Reminiscent of crimson poinsettia petals, segments of red grapefruit are a healthy way to celebrate the season. Red grapefruit contains the citrus compound nobiletin as well as lycopene, the latter imbuing the fruit with its distinctive ruby hue. Just in time for the New Year, two new studies tout the potential brain benefits of these phytochemicals, making red grapefruit a smart choice for overall health.
In one Japanese study, mice that had nobiletin mixed into their feed for four months had 56% less brain plaques (thought to harm neurons). The nobiletin-fed mice were also 35% less likely to exhibit memory paralysis — the kind of brain freeze we’ve all experienced when we can’t remember a name on the tip of our tongues. Lycopene — that other red grapefruit compound — was found to improve the viability of brain cells by 38%, in one petri dish experiment. While regular grapefruit has plenty of health perks, the red variety boasts 3,500% more vitamin A, 50% more fiber, and 60% more alpha linolenic acid (omega 3)!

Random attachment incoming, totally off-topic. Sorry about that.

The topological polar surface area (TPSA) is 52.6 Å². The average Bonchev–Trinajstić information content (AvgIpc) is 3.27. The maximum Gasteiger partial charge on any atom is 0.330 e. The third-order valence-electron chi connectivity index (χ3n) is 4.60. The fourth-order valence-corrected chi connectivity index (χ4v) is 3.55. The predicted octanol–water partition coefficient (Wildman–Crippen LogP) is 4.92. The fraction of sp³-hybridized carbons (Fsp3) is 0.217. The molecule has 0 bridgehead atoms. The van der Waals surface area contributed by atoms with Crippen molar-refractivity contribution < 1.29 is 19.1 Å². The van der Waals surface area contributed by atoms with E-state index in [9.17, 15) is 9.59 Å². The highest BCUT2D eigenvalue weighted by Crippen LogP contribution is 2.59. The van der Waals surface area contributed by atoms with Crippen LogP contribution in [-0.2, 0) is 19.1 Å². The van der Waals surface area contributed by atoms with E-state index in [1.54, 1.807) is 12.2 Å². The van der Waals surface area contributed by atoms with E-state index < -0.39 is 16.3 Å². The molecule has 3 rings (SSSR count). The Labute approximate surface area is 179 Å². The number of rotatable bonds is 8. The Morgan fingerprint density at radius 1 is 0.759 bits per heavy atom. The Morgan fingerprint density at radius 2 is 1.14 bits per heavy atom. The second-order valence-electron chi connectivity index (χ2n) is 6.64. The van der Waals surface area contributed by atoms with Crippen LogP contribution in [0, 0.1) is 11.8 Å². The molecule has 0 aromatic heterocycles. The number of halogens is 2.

Bonus: Beyond rejuvenating your brain, could red grapefruit rejuvenate your appearance? Perhaps — in the eye of the beholder, anyway. One study found that the scent of red grapefruit made observers guess women’s ages as 6 years younger than their real age.
Published December 1, 2011